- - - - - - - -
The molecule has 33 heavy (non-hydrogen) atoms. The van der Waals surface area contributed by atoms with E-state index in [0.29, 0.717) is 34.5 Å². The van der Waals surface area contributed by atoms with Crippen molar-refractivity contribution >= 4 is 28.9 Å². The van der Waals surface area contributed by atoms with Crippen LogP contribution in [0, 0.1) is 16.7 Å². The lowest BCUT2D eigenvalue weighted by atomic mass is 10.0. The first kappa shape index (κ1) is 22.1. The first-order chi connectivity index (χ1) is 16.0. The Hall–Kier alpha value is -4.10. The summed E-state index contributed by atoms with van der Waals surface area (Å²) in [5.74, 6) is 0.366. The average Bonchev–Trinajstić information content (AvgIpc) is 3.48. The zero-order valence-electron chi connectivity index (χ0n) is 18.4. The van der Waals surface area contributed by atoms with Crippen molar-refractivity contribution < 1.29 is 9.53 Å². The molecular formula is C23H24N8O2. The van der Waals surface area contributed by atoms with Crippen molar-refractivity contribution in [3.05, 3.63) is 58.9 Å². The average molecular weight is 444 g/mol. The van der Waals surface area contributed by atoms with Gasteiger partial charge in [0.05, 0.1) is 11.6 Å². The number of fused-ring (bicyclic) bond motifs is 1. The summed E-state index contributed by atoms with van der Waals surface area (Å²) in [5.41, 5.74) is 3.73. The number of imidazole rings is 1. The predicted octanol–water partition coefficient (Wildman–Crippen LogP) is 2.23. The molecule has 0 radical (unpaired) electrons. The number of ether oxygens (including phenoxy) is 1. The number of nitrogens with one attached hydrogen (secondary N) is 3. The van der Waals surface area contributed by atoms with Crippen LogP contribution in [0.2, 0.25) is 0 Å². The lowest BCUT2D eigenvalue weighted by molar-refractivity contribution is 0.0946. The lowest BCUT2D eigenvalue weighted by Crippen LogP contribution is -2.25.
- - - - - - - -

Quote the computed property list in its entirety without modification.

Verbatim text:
The molecule has 33 heavy (non-hydrogen) atoms. The van der Waals surface area contributed by atoms with E-state index in [0.29, 0.717) is 34.5 Å². The van der Waals surface area contributed by atoms with Crippen molar-refractivity contribution >= 4 is 28.9 Å². The van der Waals surface area contributed by atoms with Crippen LogP contribution in [0, 0.1) is 16.7 Å². The lowest BCUT2D eigenvalue weighted by atomic mass is 10.0. The first kappa shape index (κ1) is 22.1. The first-order chi connectivity index (χ1) is 16.0. The Hall–Kier alpha value is -4.10. The summed E-state index contributed by atoms with van der Waals surface area (Å²) in [5.74, 6) is 0.366. The average Bonchev–Trinajstić information content (AvgIpc) is 3.48. The zero-order valence-electron chi connectivity index (χ0n) is 18.4. The van der Waals surface area contributed by atoms with Crippen molar-refractivity contribution < 1.29 is 9.53 Å². The molecular formula is C23H24N8O2. The van der Waals surface area contributed by atoms with Crippen molar-refractivity contribution in [3.05, 3.63) is 58.9 Å². The average molecular weight is 444 g/mol. The van der Waals surface area contributed by atoms with Gasteiger partial charge in [0.05, 0.1) is 11.6 Å². The number of fused-ring (bicyclic) bond motifs is 1. The summed E-state index contributed by atoms with van der Waals surface area (Å²) in [5.41, 5.74) is 3.73. The number of imidazole rings is 1. The predicted octanol–water partition coefficient (Wildman–Crippen LogP) is 2.23. The molecule has 0 radical (unpaired) electrons. The number of ether oxygens (including phenoxy) is 1. The number of nitrogens with one attached hydrogen (secondary N) is 3. The van der Waals surface area contributed by atoms with Crippen LogP contribution in [0.2, 0.25) is 0 Å². The lowest BCUT2D eigenvalue weighted by molar-refractivity contribution is 0.0946. The lowest BCUT2D eigenvalue weighted by Crippen LogP contribution is -2.25.